In-well air stripping is used primarily to treat halogenated and hydrocarbon VOCs dissolved in groundwater (EPA, 1997). Recirculation wells can be used to either provide downgradient plume migration control or treat the entire extent of a plume. This technology can also be used to concurrently treat VOCs in both the vadose zone and dissolved in groundwater. Typically, in-well air stripping systems are more cost-effective for remediating VOC-contaminated groundwater at sites with deep water tables because the water does not need to be brought to the surface. In-well air stripping also avoids the need to install, operate, and maintain above-ground treatment systems if only VOC removal is required. The technology can be difficult to apply to shallow groundwater where a limited unsaturated zone above the contaminated groundwater does not allow for adequate recirculation. This process has been found to be applicable to aquifers with horizontal conductivities greater than 10-3 cm/sec and a ratio of horizontal to vertical conductivities between 3 and 10. A ratio of less than 3 indicates a small radius of influence. If the ratio is greater than 10, the circulation time may be unacceptably long. Literature searches have not identified any sites that have attained regulatory site closure using this technology.
A site-specific cost analysis performed in 2002 estimated a modest cost savings (approximately 3 percent) for the installed in-well stripping system compared to a hypothetical, equivalent pump-and-treat system (ESTCP, 1998). Savings compared to traditional pump-and-treat systems are realized by the absence of an above-groundwater water treatment system and no treated water discharge infrastructure or fees. At sites where these factors have a larger impact on costs, in situ well stripping may result in more savings when compared to traditional pump-and-treat. For instance, at sites where treated water must be pumped long distances to a discharge point, where discharge fees are high, or where suitable discharge points are not available, in situ well stripping may be more cost effective and implementable. As with all in situ technologies, application costs vary according to site, contaminants, and requirements for above-ground treatment for recovered vapor. Major cost drivers include:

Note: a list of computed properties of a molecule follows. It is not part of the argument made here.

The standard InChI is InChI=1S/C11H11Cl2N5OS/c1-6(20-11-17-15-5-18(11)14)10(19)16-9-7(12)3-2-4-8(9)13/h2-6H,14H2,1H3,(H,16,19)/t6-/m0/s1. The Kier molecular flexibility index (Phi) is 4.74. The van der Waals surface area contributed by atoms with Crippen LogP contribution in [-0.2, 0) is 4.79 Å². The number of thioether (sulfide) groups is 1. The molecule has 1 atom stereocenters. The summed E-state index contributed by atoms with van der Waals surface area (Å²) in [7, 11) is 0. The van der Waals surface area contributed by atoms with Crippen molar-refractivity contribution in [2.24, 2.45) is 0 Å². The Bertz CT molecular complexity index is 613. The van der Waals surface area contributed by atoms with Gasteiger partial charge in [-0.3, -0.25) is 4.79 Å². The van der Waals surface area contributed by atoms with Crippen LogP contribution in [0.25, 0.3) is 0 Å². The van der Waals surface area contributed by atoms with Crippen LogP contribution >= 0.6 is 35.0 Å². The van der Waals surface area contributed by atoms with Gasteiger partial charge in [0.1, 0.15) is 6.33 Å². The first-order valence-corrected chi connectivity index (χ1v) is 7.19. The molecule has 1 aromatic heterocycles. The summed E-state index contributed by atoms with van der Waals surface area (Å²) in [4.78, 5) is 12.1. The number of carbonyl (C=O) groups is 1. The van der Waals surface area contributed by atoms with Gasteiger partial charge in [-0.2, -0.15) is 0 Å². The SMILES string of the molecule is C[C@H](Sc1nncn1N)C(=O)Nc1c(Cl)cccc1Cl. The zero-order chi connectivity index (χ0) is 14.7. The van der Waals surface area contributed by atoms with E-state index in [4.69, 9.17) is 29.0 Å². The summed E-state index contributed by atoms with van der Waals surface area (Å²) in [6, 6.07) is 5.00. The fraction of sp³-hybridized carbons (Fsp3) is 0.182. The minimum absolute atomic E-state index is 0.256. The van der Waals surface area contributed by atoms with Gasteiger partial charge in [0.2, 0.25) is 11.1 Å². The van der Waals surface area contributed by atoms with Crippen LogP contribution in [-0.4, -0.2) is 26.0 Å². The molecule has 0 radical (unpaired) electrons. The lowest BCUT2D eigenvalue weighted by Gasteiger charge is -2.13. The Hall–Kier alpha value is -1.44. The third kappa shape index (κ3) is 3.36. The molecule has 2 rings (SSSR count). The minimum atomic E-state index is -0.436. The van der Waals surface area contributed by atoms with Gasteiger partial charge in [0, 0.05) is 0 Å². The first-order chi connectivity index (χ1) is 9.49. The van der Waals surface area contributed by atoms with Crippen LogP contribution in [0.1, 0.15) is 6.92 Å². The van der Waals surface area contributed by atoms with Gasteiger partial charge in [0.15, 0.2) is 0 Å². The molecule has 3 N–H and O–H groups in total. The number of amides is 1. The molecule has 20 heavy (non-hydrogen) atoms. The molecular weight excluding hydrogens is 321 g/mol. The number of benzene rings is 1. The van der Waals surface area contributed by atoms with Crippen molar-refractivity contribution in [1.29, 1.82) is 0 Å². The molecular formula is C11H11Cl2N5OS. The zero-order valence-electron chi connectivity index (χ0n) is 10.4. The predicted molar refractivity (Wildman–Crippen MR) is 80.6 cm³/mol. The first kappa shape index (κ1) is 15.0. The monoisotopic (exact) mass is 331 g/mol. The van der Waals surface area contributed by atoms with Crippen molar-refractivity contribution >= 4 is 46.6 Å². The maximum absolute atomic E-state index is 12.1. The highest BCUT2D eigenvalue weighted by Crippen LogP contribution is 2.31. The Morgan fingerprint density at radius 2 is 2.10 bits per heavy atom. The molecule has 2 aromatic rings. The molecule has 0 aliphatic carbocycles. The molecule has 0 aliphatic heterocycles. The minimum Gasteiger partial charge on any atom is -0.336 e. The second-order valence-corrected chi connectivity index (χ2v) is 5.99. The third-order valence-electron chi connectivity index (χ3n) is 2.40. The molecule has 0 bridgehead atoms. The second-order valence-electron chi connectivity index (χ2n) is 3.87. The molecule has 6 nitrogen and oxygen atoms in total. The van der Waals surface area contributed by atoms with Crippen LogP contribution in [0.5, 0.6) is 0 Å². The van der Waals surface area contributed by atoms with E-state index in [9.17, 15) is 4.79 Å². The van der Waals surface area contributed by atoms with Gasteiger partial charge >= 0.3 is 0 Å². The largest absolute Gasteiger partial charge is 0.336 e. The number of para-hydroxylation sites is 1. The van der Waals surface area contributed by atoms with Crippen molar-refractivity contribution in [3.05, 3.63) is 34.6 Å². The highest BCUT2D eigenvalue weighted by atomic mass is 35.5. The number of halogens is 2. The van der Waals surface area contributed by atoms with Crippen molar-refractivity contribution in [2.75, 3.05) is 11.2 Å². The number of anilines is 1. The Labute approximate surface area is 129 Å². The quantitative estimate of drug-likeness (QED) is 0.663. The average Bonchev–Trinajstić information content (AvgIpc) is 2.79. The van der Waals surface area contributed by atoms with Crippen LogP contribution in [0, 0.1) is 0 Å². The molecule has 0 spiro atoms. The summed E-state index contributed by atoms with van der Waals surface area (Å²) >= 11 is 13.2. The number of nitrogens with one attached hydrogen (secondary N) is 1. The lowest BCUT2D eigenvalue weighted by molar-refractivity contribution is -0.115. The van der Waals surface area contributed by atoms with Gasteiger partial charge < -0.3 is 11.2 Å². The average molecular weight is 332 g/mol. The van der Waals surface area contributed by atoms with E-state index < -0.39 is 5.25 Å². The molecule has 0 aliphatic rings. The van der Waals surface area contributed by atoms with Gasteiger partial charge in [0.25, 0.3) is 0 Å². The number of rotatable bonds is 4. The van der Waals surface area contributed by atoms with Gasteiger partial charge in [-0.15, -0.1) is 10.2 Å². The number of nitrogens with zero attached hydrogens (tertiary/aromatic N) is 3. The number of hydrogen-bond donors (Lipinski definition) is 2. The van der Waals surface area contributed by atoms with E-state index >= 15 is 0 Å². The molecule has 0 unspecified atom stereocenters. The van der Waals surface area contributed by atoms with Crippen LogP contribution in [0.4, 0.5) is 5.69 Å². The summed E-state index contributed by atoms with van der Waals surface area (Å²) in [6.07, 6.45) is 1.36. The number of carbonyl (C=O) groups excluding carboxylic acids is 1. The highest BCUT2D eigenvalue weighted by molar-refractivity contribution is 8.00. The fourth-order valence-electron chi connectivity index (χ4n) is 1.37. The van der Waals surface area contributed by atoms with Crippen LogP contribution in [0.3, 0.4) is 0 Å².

- Area and depth of contaminants requiring treatment, which impact the number of wells, the drilling depths required, and the type and size of air injection equipment needed
- Aquifer hydrogeology and plume size, which will dictate the radius of influence and corresponding well spacing and total number of wells needed
- Need to perform mathematical groundwater flow and contaminant transport modeling to demonstrate effectiveness and optimize the design
Operation and Maintenance Costs
- Volatility of the contaminants and susceptibility to air stripping
- Starting concentrations of contaminants, which affects operational time
- Percentage of fine-grained soil within the treatment zone, which tends to sorb contaminants and release them slowly, resulting in longer operational time
The list above highlights those cost dependencies specific to in-well air stripping and does not consider the dependencies that are general to most in situ remediation technologies. Click here for a general discussion on costing which includes definitions and repetitive costs for remediation technologies. A project-specific cost estimate can be obtained using an integrated cost-estimating application such as RACER® or consulting with a subject matter expert.
The duration of in-well air stripping is controlled by the same mass transfer limitations as pump and treat systems, which are most commonly medium- to long-term, dependent on the following conditions:
- Cleanup goals
- Volume of groundwater requiring treatment
- Contaminant concentrations and distribution
- Aquifer characteristics, including permeability, and heterogeneity/anisotropy
- Henry's law constants of the contaminants present at the site
- Radius of influence and the groundwater flow regime